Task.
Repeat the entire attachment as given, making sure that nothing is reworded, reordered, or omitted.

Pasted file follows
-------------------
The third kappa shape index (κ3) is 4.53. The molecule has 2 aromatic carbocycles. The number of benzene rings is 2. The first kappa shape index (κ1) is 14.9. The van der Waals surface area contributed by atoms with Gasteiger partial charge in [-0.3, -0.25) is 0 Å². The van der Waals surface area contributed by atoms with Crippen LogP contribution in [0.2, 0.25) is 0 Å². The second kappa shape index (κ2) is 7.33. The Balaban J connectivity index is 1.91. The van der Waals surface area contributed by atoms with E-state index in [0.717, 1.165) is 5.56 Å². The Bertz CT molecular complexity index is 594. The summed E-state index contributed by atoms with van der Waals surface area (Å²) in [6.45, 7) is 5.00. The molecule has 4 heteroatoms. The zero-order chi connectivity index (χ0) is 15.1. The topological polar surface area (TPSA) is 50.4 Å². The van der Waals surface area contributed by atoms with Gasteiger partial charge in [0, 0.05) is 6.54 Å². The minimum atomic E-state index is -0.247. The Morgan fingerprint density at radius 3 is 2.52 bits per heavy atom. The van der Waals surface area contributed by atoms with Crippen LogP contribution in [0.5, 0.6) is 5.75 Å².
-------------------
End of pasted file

The third kappa shape index (κ3) is 4.53. The molecule has 2 aromatic carbocycles. The number of benzene rings is 2. The first kappa shape index (κ1) is 14.9. The van der Waals surface area contributed by atoms with Gasteiger partial charge in [-0.3, -0.25) is 0 Å². The van der Waals surface area contributed by atoms with Crippen LogP contribution in [0.2, 0.25) is 0 Å². The second kappa shape index (κ2) is 7.33. The Balaban J connectivity index is 1.91. The van der Waals surface area contributed by atoms with E-state index in [0.717, 1.165) is 5.56 Å². The Bertz CT molecular complexity index is 594. The summed E-state index contributed by atoms with van der Waals surface area (Å²) in [6.45, 7) is 5.00. The molecule has 4 heteroatoms. The zero-order chi connectivity index (χ0) is 15.1. The topological polar surface area (TPSA) is 50.4 Å². The van der Waals surface area contributed by atoms with Gasteiger partial charge in [0, 0.05) is 6.54 Å². The minimum atomic E-state index is -0.247. The Morgan fingerprint density at radius 3 is 2.52 bits per heavy atom. The van der Waals surface area contributed by atoms with Crippen LogP contribution in [0.5, 0.6) is 5.75 Å².